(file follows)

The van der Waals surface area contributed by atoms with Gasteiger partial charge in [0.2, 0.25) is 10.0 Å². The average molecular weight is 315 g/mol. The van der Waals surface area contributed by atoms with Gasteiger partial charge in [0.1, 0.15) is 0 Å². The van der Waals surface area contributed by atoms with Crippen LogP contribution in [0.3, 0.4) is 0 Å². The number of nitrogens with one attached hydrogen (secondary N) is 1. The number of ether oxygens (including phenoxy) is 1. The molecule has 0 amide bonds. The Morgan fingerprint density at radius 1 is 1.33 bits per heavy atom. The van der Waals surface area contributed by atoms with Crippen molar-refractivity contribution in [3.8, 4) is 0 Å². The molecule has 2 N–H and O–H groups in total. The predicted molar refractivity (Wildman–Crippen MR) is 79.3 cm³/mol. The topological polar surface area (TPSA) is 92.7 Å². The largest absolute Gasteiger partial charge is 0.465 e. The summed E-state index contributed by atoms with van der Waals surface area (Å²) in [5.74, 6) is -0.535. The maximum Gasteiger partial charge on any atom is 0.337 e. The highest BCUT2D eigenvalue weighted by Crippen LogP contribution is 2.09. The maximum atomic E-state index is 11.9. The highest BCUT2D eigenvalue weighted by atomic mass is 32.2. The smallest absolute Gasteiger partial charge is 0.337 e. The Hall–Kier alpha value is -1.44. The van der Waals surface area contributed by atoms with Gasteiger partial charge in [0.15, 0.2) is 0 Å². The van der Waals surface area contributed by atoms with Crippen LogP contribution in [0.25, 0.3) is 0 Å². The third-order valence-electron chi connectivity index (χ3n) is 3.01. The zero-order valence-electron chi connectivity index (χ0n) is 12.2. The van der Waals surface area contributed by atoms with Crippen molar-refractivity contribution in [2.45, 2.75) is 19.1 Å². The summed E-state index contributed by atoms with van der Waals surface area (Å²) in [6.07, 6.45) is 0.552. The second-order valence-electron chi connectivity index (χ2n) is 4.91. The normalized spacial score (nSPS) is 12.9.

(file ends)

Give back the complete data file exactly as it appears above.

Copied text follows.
The van der Waals surface area contributed by atoms with Gasteiger partial charge in [0.2, 0.25) is 10.0 Å². The average molecular weight is 315 g/mol. The van der Waals surface area contributed by atoms with Gasteiger partial charge in [0.1, 0.15) is 0 Å². The van der Waals surface area contributed by atoms with Crippen LogP contribution in [0.3, 0.4) is 0 Å². The number of nitrogens with one attached hydrogen (secondary N) is 1. The number of ether oxygens (including phenoxy) is 1. The molecule has 0 amide bonds. The Morgan fingerprint density at radius 1 is 1.33 bits per heavy atom. The van der Waals surface area contributed by atoms with Crippen molar-refractivity contribution in [3.8, 4) is 0 Å². The molecule has 2 N–H and O–H groups in total. The predicted molar refractivity (Wildman–Crippen MR) is 79.3 cm³/mol. The topological polar surface area (TPSA) is 92.7 Å². The largest absolute Gasteiger partial charge is 0.465 e. The summed E-state index contributed by atoms with van der Waals surface area (Å²) in [5.74, 6) is -0.535. The maximum Gasteiger partial charge on any atom is 0.337 e. The highest BCUT2D eigenvalue weighted by Crippen LogP contribution is 2.09. The maximum atomic E-state index is 11.9. The highest BCUT2D eigenvalue weighted by atomic mass is 32.2. The smallest absolute Gasteiger partial charge is 0.337 e. The Hall–Kier alpha value is -1.44. The van der Waals surface area contributed by atoms with Gasteiger partial charge in [0.15, 0.2) is 0 Å². The van der Waals surface area contributed by atoms with Crippen LogP contribution in [0.25, 0.3) is 0 Å². The third-order valence-electron chi connectivity index (χ3n) is 3.01. The zero-order valence-electron chi connectivity index (χ0n) is 12.2. The van der Waals surface area contributed by atoms with Crippen molar-refractivity contribution in [2.45, 2.75) is 19.1 Å². The summed E-state index contributed by atoms with van der Waals surface area (Å²) in [6.07, 6.45) is 0.552. The second-order valence-electron chi connectivity index (χ2n) is 4.91. The normalized spacial score (nSPS) is 12.9.